'Money Coach' Teaches Financial Fitness

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In these tough economic times many people feel overwhelmed. They don't feel they have any control over their financial future.

But when it comes to money matters, Lynette Khalfani-Cox knows her stuff -- that's why she's called, "The Money Coach."

But she's quick to admit -- she hasn't always made smart financial choices.

$100,000 Credit Card Debt

"Back in 2001 I had a $100,000 in credit card debt alone. It was the result of over spending right out," she said.

Today, she's debt free.

She says she used any extra money she could find to pay more than the minimum due on her credit cards.

"I took the time to knock out that debt in just three years and I never missed a single payment," she said.

Her financial finesse has been featured on CNN, MSNBC, and the Fox Business Network. She's also appeared on "Oprah" and "Good Morning America."

But her real passion comes from sharing her debt free strategies with people one-on-one. That's why she recently launched something called "The Zero Debt Tour" -- targeting churches with free financial workshops.

Sharing What She's Learned

Her goal -- to share with others what she has learned about managing money.

"I teach people practical money management strategies about how to get out of debt, how to save more money and how to better budget," she said.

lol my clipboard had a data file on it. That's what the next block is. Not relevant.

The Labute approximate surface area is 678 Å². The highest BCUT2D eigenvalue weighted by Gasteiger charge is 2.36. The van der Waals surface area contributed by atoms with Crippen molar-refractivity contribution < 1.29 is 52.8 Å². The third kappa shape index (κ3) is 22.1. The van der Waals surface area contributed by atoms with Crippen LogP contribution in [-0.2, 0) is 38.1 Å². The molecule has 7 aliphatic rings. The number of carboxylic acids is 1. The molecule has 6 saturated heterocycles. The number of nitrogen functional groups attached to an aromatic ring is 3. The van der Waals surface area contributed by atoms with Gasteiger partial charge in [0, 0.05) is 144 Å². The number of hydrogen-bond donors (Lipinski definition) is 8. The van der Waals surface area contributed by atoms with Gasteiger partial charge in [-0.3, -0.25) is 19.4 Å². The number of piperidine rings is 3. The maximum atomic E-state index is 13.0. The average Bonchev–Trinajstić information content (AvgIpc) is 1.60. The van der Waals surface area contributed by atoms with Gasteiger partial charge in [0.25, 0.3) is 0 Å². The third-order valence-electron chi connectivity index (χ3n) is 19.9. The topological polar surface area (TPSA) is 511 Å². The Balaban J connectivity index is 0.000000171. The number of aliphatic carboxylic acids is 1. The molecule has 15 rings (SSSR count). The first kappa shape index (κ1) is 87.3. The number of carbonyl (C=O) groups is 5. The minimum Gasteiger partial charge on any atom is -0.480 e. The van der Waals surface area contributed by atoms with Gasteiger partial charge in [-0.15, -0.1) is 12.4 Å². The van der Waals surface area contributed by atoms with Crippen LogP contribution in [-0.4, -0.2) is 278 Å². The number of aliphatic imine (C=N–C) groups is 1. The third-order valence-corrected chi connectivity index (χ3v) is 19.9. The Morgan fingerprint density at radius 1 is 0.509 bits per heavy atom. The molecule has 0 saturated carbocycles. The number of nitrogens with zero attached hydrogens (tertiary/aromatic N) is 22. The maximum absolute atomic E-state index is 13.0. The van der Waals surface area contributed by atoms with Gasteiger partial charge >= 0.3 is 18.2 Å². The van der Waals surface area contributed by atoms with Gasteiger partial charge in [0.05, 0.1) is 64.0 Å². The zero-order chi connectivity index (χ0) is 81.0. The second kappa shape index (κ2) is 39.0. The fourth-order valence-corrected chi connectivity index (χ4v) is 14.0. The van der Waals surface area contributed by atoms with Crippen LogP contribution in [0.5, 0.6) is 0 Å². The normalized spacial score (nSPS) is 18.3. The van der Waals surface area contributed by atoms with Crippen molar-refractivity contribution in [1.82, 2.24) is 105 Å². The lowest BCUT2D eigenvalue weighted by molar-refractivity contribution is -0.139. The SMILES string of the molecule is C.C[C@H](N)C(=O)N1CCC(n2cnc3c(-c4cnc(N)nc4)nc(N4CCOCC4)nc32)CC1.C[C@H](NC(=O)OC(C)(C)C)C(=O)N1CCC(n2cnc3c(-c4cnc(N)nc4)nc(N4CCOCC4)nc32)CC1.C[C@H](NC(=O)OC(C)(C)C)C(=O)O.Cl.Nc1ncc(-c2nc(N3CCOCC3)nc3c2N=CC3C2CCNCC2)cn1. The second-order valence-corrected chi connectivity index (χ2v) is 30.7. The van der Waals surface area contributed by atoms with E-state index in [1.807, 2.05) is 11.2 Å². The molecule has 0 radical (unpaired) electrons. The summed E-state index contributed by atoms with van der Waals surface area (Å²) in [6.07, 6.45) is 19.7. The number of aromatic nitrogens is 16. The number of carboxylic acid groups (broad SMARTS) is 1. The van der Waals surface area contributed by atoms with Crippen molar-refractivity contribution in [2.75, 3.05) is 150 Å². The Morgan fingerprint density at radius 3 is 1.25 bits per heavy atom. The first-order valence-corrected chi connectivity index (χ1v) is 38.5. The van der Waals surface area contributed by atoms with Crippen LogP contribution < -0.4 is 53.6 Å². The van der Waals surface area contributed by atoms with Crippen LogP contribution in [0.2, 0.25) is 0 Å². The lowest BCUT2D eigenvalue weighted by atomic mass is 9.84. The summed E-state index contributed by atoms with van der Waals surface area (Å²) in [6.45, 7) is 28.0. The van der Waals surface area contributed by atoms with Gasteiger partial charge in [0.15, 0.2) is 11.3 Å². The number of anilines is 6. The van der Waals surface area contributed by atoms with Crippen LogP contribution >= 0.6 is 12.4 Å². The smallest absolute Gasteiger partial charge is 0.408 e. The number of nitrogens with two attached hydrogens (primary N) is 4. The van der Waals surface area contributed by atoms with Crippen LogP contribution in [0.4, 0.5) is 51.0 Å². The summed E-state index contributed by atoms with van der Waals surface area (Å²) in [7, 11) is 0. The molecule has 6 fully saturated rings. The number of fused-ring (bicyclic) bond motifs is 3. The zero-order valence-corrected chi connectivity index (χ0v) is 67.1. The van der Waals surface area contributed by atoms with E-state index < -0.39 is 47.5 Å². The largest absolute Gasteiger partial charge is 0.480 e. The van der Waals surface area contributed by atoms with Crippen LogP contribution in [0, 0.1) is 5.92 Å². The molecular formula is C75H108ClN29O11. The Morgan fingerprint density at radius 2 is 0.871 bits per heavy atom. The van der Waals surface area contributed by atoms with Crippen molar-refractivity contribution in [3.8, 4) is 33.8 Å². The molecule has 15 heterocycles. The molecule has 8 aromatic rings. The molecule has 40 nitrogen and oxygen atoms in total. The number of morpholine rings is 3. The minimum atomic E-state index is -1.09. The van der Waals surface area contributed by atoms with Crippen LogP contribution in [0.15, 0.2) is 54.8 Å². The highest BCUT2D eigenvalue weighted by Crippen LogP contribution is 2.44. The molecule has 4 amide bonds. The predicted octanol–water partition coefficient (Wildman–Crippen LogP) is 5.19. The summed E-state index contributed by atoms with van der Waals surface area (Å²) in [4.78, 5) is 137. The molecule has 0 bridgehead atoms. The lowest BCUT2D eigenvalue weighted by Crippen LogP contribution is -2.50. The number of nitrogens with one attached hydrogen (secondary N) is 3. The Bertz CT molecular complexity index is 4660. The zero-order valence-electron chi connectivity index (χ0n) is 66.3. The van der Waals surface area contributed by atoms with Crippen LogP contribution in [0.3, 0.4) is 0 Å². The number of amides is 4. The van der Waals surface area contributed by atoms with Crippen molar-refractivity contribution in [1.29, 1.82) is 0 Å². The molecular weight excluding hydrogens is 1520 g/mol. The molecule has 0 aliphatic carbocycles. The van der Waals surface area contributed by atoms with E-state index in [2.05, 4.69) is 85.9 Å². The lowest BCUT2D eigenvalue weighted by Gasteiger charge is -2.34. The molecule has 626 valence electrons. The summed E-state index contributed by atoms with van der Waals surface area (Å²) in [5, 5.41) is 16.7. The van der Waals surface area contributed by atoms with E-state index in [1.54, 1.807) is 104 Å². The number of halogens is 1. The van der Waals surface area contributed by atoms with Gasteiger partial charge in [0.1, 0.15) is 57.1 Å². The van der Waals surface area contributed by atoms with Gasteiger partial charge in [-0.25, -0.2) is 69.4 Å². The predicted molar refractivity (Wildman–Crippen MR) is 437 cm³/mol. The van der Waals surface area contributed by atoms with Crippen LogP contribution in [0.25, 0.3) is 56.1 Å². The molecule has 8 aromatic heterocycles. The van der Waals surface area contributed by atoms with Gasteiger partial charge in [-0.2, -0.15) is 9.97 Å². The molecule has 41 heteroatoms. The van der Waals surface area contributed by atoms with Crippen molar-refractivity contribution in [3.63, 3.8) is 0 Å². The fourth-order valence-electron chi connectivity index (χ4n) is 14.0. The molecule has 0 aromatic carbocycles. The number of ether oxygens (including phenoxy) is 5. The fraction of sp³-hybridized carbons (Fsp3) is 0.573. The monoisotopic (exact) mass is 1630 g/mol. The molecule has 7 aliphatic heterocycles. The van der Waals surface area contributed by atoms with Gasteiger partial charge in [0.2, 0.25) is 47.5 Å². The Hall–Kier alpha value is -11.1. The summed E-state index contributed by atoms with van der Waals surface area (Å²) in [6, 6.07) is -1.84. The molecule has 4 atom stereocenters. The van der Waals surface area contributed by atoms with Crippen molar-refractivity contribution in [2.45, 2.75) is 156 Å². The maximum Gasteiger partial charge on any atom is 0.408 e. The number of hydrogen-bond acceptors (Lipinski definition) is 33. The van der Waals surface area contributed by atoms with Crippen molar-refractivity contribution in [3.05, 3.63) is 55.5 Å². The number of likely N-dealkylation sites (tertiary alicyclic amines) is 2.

She admits that some of her teachings may be hard to swallow, especially when it comes to being financially accountable to God. But her faith-filled messages are meant to bring hope to people.

"You really do have to make choices, the tough choices, to determine what can I live without, what do I really need, and what's simply a want?" she said.

Khalfani-Cox says she's seen firsthand just how serious the problem is, from massive mortgages to crushing credit card debt and student loans.

No More Paycheck-to-Paycheck

For some people, it's a struggle just to put food on the table and buy basic necessities. More and more people are now living paycheck-to-paycheck and desperately looking for strategies to improve their personal finances.

"We have people driving Mercedez, BMW's, Lexus' etc., who are in food pantry lines and it's because no one ever taught them the basics of good stewardship, proper money management. They had no savings, they had no cash cushion, they were relying on their credit cards to finance their lifestyles," she said.

But Khalfani-Cox says there is good news -- she's confident that if people make the right money moves, they can become financially fit, too.

"God is good and I want people to know that there is hope even amidst the economic crisis that we're currently in," she said. "People should have hope that you can come out on the other side, I'm living proof of that."

*Originally aired April 9, 2009

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